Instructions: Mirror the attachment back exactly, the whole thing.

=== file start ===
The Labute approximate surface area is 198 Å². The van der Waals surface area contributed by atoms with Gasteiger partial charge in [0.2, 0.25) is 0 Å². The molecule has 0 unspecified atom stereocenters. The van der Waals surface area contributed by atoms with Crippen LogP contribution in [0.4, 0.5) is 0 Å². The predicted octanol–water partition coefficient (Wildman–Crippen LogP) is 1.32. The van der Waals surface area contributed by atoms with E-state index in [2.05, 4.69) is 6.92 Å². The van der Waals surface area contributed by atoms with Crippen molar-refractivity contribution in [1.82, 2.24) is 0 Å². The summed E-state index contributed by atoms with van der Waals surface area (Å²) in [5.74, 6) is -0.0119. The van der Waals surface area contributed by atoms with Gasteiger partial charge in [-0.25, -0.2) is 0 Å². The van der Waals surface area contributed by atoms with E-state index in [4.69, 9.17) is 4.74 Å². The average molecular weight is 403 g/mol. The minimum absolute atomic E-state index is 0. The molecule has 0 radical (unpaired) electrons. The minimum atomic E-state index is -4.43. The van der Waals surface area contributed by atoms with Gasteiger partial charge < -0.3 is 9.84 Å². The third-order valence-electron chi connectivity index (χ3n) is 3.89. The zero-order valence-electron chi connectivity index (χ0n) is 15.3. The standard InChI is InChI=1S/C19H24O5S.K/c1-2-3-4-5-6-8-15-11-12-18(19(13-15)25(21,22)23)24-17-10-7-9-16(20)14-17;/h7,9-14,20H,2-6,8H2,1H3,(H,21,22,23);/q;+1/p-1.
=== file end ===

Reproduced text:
The Labute approximate surface area is 198 Å². The van der Waals surface area contributed by atoms with Gasteiger partial charge in [0.2, 0.25) is 0 Å². The molecule has 0 unspecified atom stereocenters. The van der Waals surface area contributed by atoms with Crippen LogP contribution in [0.4, 0.5) is 0 Å². The predicted octanol–water partition coefficient (Wildman–Crippen LogP) is 1.32. The van der Waals surface area contributed by atoms with E-state index in [2.05, 4.69) is 6.92 Å². The van der Waals surface area contributed by atoms with Crippen molar-refractivity contribution in [1.82, 2.24) is 0 Å². The summed E-state index contributed by atoms with van der Waals surface area (Å²) in [5.74, 6) is -0.0119. The van der Waals surface area contributed by atoms with Gasteiger partial charge in [-0.25, -0.2) is 0 Å². The van der Waals surface area contributed by atoms with E-state index in [4.69, 9.17) is 4.74 Å². The average molecular weight is 403 g/mol. The minimum absolute atomic E-state index is 0. The molecule has 0 radical (unpaired) electrons. The minimum atomic E-state index is -4.43. The van der Waals surface area contributed by atoms with Gasteiger partial charge < -0.3 is 9.84 Å². The third-order valence-electron chi connectivity index (χ3n) is 3.89. The zero-order valence-electron chi connectivity index (χ0n) is 15.3. The standard InChI is InChI=1S/C19H24O5S.K/c1-2-3-4-5-6-8-15-11-12-18(19(13-15)25(21,22)23)24-17-10-7-9-16(20)14-17;/h7,9-14,20H,2-6,8H2,1H3,(H,21,22,23);/q;+1/p-1.